“Ian and Wes’s flock is a great example of how good planning and nutrition translate to a profitable sheep business,” says Jane. “Their knowledge and attention to detail allow them to produce big, healthy and exceptional quality lambs for a premium market. When Ian came to us looking for ways to improve further, Actisaf and Safmannan were an easy suggestion due to the strong results we consistently see in ewes and lambs supplemented with these products.”


Safmannan supports immunity and binds to specific pathogens in ewes; providing much needed health and performance benefits around lambing time, when a ewe is under the most stress. Feeding Safmannan also results in up to 25% higher IgG levels in colostrum, which helps lambs get off to a good start and improves lamb performance later in life.


Actisaf supports the rumen microbes that stabilise rumen pH, reduce build-up of lactic acid and digest fibre. Trial results in lambs have shown that ActisafÒ improves average daily gain by 10%, feed conversion rate by 11% and increases carcass weight by up to 1.2 kg per lamb, over a typical finishing period.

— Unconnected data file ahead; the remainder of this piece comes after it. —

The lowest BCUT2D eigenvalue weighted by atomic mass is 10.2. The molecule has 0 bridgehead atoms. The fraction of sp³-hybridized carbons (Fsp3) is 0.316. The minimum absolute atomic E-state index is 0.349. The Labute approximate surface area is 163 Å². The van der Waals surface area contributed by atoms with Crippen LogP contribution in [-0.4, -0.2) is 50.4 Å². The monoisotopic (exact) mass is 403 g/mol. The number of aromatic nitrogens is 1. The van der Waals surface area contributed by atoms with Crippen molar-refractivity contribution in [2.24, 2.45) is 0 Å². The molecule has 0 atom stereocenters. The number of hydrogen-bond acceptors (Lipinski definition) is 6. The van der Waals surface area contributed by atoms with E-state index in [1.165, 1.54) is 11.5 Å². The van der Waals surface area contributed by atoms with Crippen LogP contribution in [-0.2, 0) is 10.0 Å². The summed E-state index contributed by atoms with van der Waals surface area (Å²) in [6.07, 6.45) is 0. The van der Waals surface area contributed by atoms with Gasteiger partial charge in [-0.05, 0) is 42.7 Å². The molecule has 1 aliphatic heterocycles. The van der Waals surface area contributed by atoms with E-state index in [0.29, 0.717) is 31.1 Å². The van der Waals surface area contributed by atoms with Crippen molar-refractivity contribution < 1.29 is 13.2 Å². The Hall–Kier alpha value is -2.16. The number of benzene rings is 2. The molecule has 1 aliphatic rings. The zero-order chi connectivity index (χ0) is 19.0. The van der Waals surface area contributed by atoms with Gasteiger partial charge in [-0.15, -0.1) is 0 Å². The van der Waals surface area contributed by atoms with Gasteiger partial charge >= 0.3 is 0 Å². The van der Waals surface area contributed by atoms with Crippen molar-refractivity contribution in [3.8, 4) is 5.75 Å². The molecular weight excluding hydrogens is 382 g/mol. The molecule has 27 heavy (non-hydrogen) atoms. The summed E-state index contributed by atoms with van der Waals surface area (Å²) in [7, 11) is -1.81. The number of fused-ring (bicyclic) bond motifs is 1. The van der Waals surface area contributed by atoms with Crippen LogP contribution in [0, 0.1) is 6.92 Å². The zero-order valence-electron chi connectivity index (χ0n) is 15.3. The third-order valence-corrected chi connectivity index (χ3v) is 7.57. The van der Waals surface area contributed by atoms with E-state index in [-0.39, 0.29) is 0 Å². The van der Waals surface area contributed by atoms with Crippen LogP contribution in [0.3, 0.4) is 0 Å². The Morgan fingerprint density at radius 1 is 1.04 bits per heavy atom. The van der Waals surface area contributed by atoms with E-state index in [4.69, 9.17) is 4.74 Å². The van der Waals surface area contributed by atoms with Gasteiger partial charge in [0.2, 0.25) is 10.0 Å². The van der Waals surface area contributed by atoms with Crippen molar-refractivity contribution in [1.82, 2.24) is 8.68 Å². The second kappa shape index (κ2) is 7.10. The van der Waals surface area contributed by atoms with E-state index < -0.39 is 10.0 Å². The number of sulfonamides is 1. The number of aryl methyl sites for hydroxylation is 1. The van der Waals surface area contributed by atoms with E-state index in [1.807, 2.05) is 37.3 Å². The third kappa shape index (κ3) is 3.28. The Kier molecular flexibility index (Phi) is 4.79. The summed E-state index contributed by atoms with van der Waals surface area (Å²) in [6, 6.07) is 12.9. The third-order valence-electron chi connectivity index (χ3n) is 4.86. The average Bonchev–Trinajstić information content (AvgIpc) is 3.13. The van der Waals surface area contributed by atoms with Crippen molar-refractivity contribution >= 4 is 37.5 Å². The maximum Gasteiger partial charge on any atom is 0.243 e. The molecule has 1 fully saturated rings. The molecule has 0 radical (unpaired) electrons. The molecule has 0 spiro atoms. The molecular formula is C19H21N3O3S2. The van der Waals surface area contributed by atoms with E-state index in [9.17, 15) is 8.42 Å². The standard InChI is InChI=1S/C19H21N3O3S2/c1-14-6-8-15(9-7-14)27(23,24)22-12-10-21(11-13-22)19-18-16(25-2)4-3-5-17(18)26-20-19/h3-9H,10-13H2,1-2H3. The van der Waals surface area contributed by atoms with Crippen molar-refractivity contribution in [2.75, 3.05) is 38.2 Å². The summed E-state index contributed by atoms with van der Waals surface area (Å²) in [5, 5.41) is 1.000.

“Our flock has always performed well, but we are constantly looking for ways to improve,” Ian concludes, “and the results we saw last year showed that Actisaf and Safmannan did just that. The Actisaf has made a big difference in our lambs, and they certainly had fewer problems last year. They grew really well, had better vigour and needed less time to reach their finishing weights, which I was really happy with.


“With Safmannan in the ewe diets, their milk is good quality and came down well, which meant that our lambs have gotten off to a strong start. The ewes have also scanned in better than ever before at 186% for the 2021 season, compared to 176% the previous year.”

"When Ian came to us looking for ways to improve further, Actisaf and Safmannan were an easy suggestion due to the strong results we consistently see in ewes and lambs supplemented with these products.”